Andrew Stewart, MD, is the Director of the Stewart Lab and the Director of the Diabetes, Obesity and Metabolism Institute. He is also the Irene and Dr. Arthur M. Fishberg Professor of Medicine, Endocrinology, Diabetes and Bone Diseases. Dr. Stewart is a leading authority on human pancreatic beta cell replication and regeneration. His research focuses on understanding and developing novel means for inducing beta cell regeneration. His group was the first to demonstrate that growth factors could drive beta cell replication in vivo in mammals, and also improve glucose control in living animals. He was also the first to carefully define cell cycle control in the rodent and human beta cell, and is actively involved in understanding why human beta cells normally do not replicate. Using gene therapy and small molecule approaches, his team has been able to induce replication in human beta cells, and to reverse diabetes with engineered, rapidly replicating human beta cells in vivo.
Peng Wang, PhD, is a molecular biologist and beta cell biologist. He is particularly interested in identifying the compounds and pathways to drive human beta cell regeneration for diabetes. He performed a 100,000 compound screen, and found one compound, harmine, proved a remarkably effective driver of human beta cell proliferation. He then proceeded to decipher the mechanism of action of harmine, define its target, the kinase DYRK1A. The work was published in Nature Medicine in May 2015 because it is the first example of a small molecule that can induce human beta cells to replicate, an event that has substantial implications for the 30 million people in the US with diabetes, and the 50-80 million more who have metabolic syndrome or pre-diabetes. At present, Dr. Wang is working with drug discovering team to screen and validate next-generation harmine analogues as authentic diabetes therapeutic agents, and to develop novel IP around these next-gen harmine derivatives.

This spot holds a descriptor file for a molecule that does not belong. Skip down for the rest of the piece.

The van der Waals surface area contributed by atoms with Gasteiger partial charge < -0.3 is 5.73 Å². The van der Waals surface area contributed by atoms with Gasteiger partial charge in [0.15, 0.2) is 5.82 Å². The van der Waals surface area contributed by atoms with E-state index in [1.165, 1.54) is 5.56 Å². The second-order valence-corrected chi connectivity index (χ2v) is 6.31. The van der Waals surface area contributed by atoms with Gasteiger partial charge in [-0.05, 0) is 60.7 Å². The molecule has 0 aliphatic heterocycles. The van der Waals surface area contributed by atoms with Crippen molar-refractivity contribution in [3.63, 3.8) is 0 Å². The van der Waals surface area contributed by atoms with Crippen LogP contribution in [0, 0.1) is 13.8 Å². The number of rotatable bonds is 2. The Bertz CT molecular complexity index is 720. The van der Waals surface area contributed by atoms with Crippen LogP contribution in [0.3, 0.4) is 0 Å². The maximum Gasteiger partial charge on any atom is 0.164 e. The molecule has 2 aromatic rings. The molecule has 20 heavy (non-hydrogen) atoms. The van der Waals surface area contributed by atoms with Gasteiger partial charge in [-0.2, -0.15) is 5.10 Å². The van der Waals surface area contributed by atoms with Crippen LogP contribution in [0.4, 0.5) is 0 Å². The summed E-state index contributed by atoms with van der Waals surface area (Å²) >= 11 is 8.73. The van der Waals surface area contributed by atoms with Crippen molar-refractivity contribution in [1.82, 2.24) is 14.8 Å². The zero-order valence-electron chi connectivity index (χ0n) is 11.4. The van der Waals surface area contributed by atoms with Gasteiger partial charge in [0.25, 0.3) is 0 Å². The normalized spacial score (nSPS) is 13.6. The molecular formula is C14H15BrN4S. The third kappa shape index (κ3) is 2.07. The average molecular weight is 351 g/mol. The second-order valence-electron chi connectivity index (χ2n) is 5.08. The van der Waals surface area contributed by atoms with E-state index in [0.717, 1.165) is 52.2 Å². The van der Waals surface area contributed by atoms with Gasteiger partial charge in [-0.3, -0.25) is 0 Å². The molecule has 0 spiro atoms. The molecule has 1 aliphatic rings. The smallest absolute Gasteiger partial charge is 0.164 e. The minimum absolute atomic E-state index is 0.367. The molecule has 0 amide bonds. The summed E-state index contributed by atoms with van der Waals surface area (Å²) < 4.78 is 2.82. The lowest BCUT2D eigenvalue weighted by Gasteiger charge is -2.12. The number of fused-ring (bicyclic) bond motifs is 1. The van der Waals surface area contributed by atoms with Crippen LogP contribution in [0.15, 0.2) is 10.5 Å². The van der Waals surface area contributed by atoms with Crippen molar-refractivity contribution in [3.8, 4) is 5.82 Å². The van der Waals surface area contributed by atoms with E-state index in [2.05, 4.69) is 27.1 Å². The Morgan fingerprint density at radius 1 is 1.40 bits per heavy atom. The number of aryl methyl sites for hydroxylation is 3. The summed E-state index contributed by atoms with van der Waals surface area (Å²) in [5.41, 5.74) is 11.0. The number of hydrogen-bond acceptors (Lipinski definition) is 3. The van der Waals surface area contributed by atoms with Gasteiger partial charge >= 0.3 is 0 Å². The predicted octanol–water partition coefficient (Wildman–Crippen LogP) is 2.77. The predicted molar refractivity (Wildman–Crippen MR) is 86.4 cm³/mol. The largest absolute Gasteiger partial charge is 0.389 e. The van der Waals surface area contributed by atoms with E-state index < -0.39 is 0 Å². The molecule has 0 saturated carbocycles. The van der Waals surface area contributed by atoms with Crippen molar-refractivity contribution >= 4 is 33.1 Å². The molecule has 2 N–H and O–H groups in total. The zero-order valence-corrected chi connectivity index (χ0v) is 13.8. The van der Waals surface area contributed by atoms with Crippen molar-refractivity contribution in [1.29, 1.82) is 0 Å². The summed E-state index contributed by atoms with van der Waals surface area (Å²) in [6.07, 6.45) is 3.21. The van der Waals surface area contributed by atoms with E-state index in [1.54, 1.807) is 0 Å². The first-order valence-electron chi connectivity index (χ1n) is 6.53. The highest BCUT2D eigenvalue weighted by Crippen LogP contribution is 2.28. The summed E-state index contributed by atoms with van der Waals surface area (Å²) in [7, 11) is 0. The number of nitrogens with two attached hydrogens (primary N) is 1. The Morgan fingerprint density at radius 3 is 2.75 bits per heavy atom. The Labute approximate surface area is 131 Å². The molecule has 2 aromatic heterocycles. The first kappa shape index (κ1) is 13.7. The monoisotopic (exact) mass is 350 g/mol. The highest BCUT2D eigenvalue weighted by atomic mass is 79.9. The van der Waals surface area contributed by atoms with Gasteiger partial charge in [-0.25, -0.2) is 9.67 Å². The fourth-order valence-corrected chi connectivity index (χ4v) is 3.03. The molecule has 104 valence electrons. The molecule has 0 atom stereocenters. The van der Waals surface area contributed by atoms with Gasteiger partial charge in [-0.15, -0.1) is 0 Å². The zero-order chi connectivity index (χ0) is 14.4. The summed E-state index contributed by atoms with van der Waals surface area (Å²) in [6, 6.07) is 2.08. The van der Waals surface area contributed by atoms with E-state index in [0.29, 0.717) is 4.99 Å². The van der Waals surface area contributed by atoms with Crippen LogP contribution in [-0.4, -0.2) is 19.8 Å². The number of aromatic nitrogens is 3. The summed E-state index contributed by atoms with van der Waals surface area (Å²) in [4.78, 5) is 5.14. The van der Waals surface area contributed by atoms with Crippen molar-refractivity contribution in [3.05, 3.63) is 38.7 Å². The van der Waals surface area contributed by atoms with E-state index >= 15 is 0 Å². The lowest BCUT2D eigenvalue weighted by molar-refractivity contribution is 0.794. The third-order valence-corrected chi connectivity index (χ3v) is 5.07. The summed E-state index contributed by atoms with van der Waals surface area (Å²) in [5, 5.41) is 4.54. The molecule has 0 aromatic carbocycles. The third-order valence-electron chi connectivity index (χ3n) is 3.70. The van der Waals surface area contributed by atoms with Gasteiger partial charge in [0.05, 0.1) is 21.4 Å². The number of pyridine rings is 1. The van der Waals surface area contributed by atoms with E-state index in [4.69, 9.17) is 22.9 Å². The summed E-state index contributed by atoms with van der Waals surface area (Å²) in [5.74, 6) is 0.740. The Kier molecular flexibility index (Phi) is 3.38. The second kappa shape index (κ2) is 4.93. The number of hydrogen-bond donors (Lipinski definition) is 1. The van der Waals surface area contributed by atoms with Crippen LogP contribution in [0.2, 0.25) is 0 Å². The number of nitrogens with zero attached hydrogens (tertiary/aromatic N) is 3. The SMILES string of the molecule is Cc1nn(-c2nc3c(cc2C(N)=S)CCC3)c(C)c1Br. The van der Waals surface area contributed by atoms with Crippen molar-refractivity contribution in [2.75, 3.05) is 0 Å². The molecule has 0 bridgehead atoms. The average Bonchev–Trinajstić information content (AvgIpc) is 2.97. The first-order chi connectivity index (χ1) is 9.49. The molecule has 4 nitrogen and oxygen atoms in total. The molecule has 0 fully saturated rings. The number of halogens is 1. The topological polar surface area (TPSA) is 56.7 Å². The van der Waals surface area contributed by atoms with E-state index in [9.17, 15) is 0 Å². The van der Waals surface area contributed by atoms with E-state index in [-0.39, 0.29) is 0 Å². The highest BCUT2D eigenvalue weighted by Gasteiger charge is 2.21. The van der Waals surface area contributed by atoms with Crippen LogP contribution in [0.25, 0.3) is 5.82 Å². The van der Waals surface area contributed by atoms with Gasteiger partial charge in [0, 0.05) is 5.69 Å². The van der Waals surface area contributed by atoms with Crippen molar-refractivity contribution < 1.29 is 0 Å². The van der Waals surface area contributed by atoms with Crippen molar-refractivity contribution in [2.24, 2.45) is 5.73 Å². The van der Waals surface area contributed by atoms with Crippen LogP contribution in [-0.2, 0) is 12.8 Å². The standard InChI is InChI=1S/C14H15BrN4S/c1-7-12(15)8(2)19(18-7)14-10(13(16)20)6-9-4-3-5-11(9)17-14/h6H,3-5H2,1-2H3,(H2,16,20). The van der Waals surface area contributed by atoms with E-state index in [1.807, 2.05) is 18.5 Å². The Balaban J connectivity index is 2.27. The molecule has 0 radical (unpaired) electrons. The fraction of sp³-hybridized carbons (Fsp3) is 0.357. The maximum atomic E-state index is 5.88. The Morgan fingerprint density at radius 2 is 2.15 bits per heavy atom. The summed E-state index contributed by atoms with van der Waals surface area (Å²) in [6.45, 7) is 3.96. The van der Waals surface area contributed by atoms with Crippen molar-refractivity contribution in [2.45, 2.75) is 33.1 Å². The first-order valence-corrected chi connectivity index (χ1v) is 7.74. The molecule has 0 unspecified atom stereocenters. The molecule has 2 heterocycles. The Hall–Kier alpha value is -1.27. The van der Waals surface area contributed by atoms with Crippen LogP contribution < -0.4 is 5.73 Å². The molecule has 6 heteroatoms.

Esra Karakose, PhD, has worked on cell-extracellular matrix and cell-cell interaction biology. She has studied integrin signaling in mouse. She has identified the role of PINCH-1 in regulating cell adhesion, cell differentiation, cell survival and apoptosis both during mouse embryonic development and in adult mouse skin. She has also explored the field of regenerative biology by differentiating human embryonic stem cells to pancreatic progenitors. She has contributed to understanding the molecular mechanisms controlling early pancreatic differentiation.
Aaron Bender, BA, is an Associate Researcher in the Stewart Lab. Trained in biochemistry, Aaron also uses tools from molecular and cell biology to study signaling and growth pathways in the human pancreatic beta cell. With primary aims of characterizing the beta cell as well as inducing proliferation, he isolates pure populations of cells via FACS, analyzes expression levels of whole transcriptomes and targeted RNAs, and develops viruses to overexpress and knock down genes of interest. Aaron hopes to soon add genomics tools to his repertoire, and he is currently the acting manager of the Human Islet and Adenovirus Core, a subdivision of the Einstein-Mount Sinai Diabetes Research Center.
Laura A. Walker, BS, worked at The Scripps Research Institute in Jupiter, FL after earning her Bachelors in Biology/Biotechnology from Florida Atlantic University. While working as a technician under the training of Scripps’s Howard Petrie, PhD, Laura learned many new skills including IHC and LCM. Now working under the supervision of Dr. Stewart, she is excited to use her biotechnology and histology skills on two major projects. Through modern cloning techniques Laura is investigating the mutations of IPS cells that have undergone CRISPR-Cas induced gene editing. These stem cells will later be used to study human beta-cells. She is also confirming the changes of gene expression observed in human pancreas versus mutated pancreatic tissue via IHC.
Hongtao Liu, BS is a lab technician in Dr. Stewart’s lab. She helps the lab researchers to isolate rodent islets, make the constructs, produce the adenovirus, make the Adeno-shRNAs , run western , isolate RNA and perform real-time PCR, staining and provide other techniques. She also helps with routine lab maintenance.